• Joshua says:

                confused –

                > And I think we have a lot of political divides that are “unnecessary” in the sense that the two sides’ goals are not as fundamentally contradictory as either side believes, and both goals could be attained simultaneously by discarding unexamined assumptions shared by both sides.

                That’s the basic principle of stakeholder dialog. You separate positions from interests and look for synergies (or common interests).

                > I’m not sure I understand what you mean there.

                Basically that during a pandemic when deaths are necessarily an outcome either way, inaction is effectively an action. So the relevant question isn’t action vs. inaction but the costs and benefits of each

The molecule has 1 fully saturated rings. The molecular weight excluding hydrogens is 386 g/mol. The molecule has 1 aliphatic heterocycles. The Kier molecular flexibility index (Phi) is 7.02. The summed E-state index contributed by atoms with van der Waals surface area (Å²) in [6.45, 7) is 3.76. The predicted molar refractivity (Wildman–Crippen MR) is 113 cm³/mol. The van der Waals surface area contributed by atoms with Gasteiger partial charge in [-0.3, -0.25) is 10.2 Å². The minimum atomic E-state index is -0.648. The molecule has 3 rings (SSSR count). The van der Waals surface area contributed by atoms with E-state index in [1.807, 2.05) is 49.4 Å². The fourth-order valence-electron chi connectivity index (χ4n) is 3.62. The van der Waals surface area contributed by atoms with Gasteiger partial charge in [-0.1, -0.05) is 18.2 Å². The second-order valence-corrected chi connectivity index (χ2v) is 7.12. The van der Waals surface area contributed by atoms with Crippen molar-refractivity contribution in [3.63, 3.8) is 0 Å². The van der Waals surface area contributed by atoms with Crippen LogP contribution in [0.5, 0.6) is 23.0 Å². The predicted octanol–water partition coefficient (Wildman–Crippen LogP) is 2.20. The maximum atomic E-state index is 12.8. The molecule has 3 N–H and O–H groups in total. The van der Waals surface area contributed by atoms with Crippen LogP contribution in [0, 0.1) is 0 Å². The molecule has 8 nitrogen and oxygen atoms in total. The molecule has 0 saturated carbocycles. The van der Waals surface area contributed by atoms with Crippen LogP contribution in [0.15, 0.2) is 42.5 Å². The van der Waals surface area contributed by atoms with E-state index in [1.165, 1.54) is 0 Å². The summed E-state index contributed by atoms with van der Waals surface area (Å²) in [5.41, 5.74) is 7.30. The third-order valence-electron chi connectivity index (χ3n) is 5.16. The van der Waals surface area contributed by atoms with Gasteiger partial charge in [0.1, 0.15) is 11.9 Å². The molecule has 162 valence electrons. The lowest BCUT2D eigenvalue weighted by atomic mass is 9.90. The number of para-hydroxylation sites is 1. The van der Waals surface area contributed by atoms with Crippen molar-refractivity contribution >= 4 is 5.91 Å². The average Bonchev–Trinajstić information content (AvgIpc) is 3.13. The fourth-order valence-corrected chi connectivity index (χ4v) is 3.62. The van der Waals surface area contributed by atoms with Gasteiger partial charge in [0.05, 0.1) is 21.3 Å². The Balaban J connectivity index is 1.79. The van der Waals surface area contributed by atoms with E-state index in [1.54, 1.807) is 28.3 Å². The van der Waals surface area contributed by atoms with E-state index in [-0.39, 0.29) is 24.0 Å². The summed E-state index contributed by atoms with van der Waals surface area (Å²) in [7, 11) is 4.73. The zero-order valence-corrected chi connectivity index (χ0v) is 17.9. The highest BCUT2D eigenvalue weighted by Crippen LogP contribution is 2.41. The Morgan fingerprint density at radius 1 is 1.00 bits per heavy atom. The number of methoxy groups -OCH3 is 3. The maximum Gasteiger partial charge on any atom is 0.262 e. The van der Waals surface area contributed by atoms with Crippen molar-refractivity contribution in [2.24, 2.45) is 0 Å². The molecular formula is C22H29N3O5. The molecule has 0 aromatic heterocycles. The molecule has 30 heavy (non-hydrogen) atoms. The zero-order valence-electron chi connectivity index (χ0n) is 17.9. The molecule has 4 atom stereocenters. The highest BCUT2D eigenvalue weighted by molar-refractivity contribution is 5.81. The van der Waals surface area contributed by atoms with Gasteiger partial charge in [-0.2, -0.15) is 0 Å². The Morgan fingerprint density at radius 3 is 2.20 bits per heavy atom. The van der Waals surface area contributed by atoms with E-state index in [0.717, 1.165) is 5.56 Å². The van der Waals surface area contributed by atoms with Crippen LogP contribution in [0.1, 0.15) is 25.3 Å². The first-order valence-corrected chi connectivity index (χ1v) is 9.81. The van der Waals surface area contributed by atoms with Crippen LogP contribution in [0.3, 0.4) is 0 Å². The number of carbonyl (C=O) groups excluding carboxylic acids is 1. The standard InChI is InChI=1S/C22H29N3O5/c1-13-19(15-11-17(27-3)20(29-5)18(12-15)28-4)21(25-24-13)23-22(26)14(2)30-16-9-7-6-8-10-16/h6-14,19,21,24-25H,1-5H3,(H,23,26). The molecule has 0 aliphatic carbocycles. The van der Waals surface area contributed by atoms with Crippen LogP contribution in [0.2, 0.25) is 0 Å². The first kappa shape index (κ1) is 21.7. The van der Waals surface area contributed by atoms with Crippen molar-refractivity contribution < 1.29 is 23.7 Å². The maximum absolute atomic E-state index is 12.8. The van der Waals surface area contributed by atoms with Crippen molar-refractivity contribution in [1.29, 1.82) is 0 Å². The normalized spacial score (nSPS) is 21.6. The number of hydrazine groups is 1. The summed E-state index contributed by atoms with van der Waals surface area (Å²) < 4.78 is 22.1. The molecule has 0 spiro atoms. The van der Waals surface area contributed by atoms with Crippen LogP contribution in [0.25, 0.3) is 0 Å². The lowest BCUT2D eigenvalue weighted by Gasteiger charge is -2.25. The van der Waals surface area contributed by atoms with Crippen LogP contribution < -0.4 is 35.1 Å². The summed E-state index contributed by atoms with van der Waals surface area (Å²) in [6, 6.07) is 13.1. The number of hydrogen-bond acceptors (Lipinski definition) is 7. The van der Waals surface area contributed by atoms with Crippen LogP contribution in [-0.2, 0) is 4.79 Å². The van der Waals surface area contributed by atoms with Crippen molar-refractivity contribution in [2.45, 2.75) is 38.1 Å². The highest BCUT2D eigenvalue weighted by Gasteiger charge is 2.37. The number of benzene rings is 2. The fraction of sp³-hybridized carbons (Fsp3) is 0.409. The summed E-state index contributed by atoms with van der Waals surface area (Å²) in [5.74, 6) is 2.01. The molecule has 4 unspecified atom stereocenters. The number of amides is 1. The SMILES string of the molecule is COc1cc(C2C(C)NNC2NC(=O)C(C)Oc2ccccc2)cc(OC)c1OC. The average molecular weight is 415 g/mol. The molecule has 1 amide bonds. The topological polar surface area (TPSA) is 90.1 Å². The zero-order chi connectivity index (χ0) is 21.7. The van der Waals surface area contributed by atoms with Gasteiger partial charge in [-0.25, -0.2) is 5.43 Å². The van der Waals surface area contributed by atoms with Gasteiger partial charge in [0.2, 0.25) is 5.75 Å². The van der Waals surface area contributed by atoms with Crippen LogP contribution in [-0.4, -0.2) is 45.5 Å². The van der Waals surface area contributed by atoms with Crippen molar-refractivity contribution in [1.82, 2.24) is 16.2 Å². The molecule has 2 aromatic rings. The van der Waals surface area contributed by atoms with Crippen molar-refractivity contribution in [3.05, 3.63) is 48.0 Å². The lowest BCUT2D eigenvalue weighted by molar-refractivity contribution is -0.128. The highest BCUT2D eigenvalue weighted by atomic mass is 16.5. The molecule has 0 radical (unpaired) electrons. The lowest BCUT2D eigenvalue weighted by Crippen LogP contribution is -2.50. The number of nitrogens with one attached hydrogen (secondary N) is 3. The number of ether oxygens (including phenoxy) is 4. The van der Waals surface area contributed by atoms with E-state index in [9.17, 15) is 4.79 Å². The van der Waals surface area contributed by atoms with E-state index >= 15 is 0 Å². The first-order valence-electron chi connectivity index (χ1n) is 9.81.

• confused says:

                >>Basically that during a pandemic when deaths are necessarily an outcome either way, inaction is effectively an action. So the relevant question isn’t action vs. inaction but the costs and benefits of each

                Well, that’s one side of the question I was talking about – but the fact that you think the answer is clear/one side is clearly right doesn’t make it not an ethical question.

                The other side being that the coercive nature of government action means that you don’t start from a position of “ethical equipoise”, if you will, and so it’s not simply a matter of cost/benefit – taking coercive action requires a higher “standard of proof”.

              • Joshua says:

                > but the fact that you think the answer is clear/one side is clearly right doesn’t make it not an ethical question.